The SOC and SOH are the key metrics that describe the performance of the battery and help predict its future behavior. The state-of-charge shows the amount of electric charge left in the battery. It’s expressed as a percentage that ranges from 0% to 100% depending on the charge level. By looking at the state-of-charge indicator, a user knows the resources and understands when the battery needs to be recharged.The SOC is closely tied to the battery’s capacity and can also be determined as the ratio of the remaining capacity to the rated or maximum capacity specified by the manufacturer.
As time passes, every battery ages and degrades, as a result, the SOH goes below its initial level. Batteries with poor SOH discharge much faster than “healthier” batteries. This is the consequence of the decline in the rated capacity—an inevitable process that occurs over time. All this can serve as the evaluation criteria for finding out the SOH by battery management systems.The accurate state-of-health battery estimation can give early warning of deterioration and the need for battery replacement. Once you know the SOH, you gain access to useful information regarding the performance of your battery and the entire energy storage system, including their efficiency and reliability.Unlike with voltage or temperature, no special gauge could measure the battery state-of-health or state-of-charge. Neither SOH nor SOC has equivalents among physical quantities. You’ll have to consider a whole range of factors and parameters to assess these states most accurately.
Thus, calculating the SOH can rely on:
- Cycle life (number of charge/discharge cycles)
- Internal resistance
- Energy throughput
- Self-discharge rate
When evaluating the SOC, you can refer to the following parameters:
- Battery chemistry
- Charging/discharging rate
Methods for calculating the SoC and SoH
Open Circuit Voltage (OCV) Method
This method rests on the variation in the battery’s remaining capacity or SOC to the open-circuit voltage—voltage with the disconnected current load. The stronger the dependence between voltage and SOC, the higher level of measuring accuracy you can achieve. The relationship between these parameters is reflected in a look-up table as the discharge curve. Manufacturers can provide such a table in battery datasheets.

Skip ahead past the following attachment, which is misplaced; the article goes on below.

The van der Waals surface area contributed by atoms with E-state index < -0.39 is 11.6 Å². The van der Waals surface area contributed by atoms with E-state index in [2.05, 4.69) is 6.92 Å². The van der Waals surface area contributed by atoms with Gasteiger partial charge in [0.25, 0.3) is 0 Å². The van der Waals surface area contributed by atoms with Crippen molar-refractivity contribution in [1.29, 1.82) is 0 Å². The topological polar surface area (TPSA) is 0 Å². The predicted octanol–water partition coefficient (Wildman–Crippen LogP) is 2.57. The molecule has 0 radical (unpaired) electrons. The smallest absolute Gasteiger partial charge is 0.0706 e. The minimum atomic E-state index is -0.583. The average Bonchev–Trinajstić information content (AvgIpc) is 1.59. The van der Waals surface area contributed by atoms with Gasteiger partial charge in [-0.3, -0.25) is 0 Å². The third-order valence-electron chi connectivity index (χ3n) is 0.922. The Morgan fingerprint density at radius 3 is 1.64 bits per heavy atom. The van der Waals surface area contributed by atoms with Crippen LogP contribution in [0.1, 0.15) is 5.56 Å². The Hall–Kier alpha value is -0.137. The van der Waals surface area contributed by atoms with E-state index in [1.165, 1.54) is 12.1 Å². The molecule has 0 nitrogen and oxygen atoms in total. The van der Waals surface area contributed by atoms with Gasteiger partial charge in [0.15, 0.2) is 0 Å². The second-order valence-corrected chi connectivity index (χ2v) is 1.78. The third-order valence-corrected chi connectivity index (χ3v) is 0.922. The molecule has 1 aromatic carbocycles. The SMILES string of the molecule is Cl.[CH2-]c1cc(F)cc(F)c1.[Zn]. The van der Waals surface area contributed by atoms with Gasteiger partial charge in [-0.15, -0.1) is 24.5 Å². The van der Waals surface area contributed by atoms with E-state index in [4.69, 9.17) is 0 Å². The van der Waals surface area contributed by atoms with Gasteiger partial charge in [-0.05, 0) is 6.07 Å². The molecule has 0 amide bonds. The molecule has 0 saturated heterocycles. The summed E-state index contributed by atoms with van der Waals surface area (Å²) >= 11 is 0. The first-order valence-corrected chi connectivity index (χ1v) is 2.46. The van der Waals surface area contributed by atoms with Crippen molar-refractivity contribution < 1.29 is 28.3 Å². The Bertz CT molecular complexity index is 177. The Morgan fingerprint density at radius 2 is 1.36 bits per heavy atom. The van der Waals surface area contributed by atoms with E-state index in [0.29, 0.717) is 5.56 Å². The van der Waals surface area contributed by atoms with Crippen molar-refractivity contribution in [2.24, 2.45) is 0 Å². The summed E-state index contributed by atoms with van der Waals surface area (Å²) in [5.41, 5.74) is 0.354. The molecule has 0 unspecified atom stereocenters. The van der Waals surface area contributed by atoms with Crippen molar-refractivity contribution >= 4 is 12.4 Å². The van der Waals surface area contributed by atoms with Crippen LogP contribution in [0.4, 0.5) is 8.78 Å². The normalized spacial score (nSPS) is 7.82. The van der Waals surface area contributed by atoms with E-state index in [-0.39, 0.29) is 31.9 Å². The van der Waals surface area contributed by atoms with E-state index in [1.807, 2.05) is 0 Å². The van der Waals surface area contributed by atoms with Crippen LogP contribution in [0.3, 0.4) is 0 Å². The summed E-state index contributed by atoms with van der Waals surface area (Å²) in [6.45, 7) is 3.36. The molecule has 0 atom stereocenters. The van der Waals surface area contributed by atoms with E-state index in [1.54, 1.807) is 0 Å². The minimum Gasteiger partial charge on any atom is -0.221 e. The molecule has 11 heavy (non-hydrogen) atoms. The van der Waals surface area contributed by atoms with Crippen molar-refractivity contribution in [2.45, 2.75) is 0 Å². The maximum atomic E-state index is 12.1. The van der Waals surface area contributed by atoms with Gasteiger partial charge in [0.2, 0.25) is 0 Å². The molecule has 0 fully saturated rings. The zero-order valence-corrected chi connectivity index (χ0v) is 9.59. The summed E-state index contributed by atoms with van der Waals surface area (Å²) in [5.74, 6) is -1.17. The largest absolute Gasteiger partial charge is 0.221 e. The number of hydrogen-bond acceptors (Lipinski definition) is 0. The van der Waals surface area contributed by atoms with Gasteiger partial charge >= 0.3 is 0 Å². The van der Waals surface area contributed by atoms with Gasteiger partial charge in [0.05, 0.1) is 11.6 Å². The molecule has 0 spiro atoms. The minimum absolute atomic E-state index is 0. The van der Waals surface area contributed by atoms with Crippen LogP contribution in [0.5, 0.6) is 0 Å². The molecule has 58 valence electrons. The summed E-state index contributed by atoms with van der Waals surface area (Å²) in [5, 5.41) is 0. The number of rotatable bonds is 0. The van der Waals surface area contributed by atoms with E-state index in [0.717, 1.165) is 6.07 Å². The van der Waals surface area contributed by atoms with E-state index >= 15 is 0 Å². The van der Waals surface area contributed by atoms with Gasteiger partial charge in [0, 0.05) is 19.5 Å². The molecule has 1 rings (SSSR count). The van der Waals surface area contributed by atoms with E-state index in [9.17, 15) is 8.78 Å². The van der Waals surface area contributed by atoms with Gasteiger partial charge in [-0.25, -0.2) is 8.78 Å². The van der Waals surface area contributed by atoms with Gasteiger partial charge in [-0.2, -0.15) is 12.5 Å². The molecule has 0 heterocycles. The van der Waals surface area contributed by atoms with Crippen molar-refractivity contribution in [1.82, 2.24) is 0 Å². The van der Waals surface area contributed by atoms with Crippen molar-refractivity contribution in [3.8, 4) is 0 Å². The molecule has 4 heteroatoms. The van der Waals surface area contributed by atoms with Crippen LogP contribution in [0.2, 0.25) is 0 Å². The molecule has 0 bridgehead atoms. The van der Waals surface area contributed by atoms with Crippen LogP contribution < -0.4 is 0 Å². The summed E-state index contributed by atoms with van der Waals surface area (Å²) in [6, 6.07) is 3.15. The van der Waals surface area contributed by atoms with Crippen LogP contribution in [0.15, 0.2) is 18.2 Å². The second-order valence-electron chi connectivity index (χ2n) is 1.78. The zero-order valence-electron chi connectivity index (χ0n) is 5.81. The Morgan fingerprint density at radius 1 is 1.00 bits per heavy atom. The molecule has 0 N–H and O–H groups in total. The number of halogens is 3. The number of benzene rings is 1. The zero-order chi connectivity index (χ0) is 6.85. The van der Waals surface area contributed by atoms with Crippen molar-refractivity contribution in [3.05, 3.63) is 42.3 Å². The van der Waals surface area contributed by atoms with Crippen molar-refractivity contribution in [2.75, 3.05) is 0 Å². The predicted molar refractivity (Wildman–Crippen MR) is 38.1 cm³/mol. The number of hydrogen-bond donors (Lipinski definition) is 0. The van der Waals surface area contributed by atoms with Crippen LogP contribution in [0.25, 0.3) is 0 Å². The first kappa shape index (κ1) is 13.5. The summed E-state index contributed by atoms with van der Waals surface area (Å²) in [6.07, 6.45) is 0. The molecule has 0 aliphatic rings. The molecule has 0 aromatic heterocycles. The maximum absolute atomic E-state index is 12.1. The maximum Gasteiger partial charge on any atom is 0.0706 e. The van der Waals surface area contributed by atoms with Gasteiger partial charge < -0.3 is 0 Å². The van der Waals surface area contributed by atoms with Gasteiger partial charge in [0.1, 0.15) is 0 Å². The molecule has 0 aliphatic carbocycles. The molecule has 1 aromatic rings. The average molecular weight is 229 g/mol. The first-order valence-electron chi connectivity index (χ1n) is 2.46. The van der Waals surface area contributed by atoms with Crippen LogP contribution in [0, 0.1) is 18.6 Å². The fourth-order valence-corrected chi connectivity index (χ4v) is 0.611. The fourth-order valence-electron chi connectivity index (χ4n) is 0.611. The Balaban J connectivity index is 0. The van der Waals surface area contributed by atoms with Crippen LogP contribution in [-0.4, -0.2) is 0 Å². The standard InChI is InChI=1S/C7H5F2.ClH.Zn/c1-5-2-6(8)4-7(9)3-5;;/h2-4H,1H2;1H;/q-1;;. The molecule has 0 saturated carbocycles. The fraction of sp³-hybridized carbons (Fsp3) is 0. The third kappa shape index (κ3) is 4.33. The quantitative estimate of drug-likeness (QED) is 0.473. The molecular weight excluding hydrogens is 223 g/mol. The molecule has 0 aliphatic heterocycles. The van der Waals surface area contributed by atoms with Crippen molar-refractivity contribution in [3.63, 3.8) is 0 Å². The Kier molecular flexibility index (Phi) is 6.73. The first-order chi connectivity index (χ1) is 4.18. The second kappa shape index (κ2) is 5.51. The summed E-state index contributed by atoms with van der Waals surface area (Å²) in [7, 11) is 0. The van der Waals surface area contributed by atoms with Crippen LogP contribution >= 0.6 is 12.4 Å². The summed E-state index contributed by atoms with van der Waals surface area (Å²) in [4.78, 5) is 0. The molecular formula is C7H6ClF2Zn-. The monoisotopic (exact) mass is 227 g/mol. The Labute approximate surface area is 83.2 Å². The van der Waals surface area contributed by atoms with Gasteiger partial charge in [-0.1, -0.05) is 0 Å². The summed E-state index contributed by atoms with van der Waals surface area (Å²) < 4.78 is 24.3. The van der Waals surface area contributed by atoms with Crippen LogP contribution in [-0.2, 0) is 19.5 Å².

Coulomb counting (Current integration)
As the name suggests, this method is aimed at calculating coulombs or the quantity of electric charge, which is derived from current multiplied by the time necessary for the charge to flow. To measure the remaining capacity or SOC of a battery, you can add coulombs to the initial capacity in case of charging or take them away when you discharge the battery.
Current integration is a widespread method, but its accuracy depends on some factors. First off, you should know the correct measure of the initial SOC that serves as a reference point. You can get this by fully charging or discharging a battery. So if you want to use this technique, you need to allow for regular resetting of the battery SOC to 100% in your BMS design.
This method banks on the measurements and analysis of the battery’s input and output data, such as current, voltage, temperature, internal resistance, and other parameters. Based on this data, you can use the Kalman filtering algorithm to build an electrical model of a battery, simulate its behavior along with operating conditions, and estimate the state-of-charge.This method consists of two major steps. For starters, you enter the input data into the model and represent the physical processes running in a battery as mathematical equations. Thus, you predict the behavior of the battery and its output data by drawing on theoretical calculations. In the second step, you measure the actual battery parameters, such as voltage and current, and compare them with the predicted values. After that, the algorithm filters or corrects the model to reduce any possible deviations. Kalman filter can take the measurements every second throughout the entire discharge or charge cycle of a battery and predict the SOC at each iteration, every time minimizing the margin of error.
Now we know the main functions of any basic BMS. Various sensors and different control modules are put together to make the final modules. Finally, the 2 Modules are made to communicate using I2C communication protocol.